Dalton Fox had a contagious smile and sense of humor, even through his toughest days. He is an inspiration to us and the reason for our mission to find targeted therapies and treatments for Ewing Sarcoma. This is Dalton’s story.
Rounding third base, a few weeks after hitting his first home run, 8-year-old Dalton slowed up before reaching home. When his coach asked him why he wasn’t running full speed, D told us that his left leg hurt when he ran. We had no idea why his leg hurt and it would take a mis-diagnosis and another nine months to learn that our son had cancer. Specifically, Ewing Sarcoma, a bone cancer, located in his upper left tibia.
In March of 2018, Dalton began a standard chemotherapy regimen designed to kill the rapidly dividing Ewing Sarcoma cells along with a limb salvage surgery in July of 2018. After almost a year of chemotherapy and an artificial knee and metal tibia, Dalton was declared cancer free in February of 2019. Unfortunately, on Memorial Day of that year, we noticed a bump on Dalton’s left leg. We soon found out the cancer had returned.
Five days later, Dalton crutched into his first day of school determined to man his safety patrol position. The amputation was followed by another six months of chemotherapy. While the initial chemotherapy for Ewing Sarcoma is well researched and accepted, there is no accepted protocol for recurrent Ewing Sarcoma. There isn’t enough research on Ewing Sarcoma that has returned (i.e., recurrent) to define a standard treatment plan leaving the doctors to guess and experiment on their own. However, once again, in February of 2020, Dalton was declared cancer free. With his new prosthetic leg, named Larry, Dalton enjoyed another spring out of the hospital.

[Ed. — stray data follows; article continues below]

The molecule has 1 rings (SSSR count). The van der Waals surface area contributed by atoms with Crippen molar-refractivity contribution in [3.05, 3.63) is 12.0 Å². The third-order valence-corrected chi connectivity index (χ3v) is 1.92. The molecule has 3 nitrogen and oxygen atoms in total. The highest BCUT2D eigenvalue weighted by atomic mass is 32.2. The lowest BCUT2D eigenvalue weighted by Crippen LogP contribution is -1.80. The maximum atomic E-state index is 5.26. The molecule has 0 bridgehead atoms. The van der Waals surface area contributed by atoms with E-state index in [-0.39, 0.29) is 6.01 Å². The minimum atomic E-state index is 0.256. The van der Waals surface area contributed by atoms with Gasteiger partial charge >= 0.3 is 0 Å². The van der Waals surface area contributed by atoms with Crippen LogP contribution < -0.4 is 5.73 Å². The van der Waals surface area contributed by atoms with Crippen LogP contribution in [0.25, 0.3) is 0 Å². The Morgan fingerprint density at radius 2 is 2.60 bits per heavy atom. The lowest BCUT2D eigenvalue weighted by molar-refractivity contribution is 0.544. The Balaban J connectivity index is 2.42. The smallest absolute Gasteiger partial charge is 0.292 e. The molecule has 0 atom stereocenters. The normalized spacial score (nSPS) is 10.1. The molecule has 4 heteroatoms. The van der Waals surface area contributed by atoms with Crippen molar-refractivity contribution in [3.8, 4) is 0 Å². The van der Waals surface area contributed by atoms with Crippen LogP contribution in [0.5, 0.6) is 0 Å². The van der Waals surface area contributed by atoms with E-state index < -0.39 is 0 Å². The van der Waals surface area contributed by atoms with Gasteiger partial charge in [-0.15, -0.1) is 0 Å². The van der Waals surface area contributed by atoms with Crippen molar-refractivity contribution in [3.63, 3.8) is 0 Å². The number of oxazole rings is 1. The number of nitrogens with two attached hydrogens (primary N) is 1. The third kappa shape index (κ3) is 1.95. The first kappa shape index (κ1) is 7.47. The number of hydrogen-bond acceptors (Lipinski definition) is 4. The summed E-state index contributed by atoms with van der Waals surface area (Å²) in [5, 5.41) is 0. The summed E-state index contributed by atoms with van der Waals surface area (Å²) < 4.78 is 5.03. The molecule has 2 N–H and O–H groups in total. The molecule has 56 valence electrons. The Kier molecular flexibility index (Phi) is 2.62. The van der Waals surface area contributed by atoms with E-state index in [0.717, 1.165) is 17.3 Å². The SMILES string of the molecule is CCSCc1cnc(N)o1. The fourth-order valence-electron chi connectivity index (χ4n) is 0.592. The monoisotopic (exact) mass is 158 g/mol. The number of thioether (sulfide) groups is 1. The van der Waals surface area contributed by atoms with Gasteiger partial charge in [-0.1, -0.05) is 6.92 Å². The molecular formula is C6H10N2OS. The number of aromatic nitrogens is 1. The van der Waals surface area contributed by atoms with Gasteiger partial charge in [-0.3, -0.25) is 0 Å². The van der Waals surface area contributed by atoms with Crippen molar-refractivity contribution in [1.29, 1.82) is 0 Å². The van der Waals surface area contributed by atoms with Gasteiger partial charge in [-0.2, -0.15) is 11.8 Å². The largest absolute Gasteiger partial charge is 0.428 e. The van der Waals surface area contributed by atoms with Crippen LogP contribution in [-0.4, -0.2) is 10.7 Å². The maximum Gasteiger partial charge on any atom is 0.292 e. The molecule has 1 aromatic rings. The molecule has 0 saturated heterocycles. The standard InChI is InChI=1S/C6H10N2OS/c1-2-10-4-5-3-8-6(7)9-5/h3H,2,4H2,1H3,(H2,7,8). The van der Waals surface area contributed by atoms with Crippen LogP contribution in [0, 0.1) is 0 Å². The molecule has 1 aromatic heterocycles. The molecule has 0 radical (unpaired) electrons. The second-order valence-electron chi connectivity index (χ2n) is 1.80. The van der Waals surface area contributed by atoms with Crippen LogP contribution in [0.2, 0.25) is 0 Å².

The amputation and six more months of chemo hadn’t worked. We took Dalton to the hospital after he complained of trouble breathing during swim practice. A chest x-ray showed us a lung full of fluid and a return and metastasis of the Ewing Sarcoma. Over the next eleven months, Dalton continued to smile and make others laugh all while fighting for his own life. D endured multiple clinical trials, a move to Washington D.C. for treatment with an experimental drug (Dr. Toretsky’s TK216), radiation, and more chemotherapy. If pure grit, determination, and toughness would have been enough, Dalton would have easily beaten his cancer, but he needed help and better treatments. Surrounded by his loving mom, dad, and sister, Dalton died on May 25, 2021, a little more than three years after his initial diagnosis.
Dalton’s smile and sense of humor were infectious. Even while fighting cancer, Dalton brightened every room he walked into. When the nurses asked him if he needed anything else, D would quickly reply, “20 bucks?” When you asked him “what’s up?” D would reply “the sky.” Dalton loved animals, especially lemurs and even had a lemur picture on Larry, his prosthetic leg. When kids asked him what happened to his missing left leg, Dalton would smile and say “shark attack.” He even wanted to get a pedicure and see if he got half off. Baseball, fishing, swimming, watching Marvel movies, and sled hockey were some of our boy’s favorite activities. Dalton was only with us here on Earth for 12 years but he sure enjoyed his 12 years. His parents, sister, family, friends and community were lucky to have known him, miss him dearly, and will never forget him.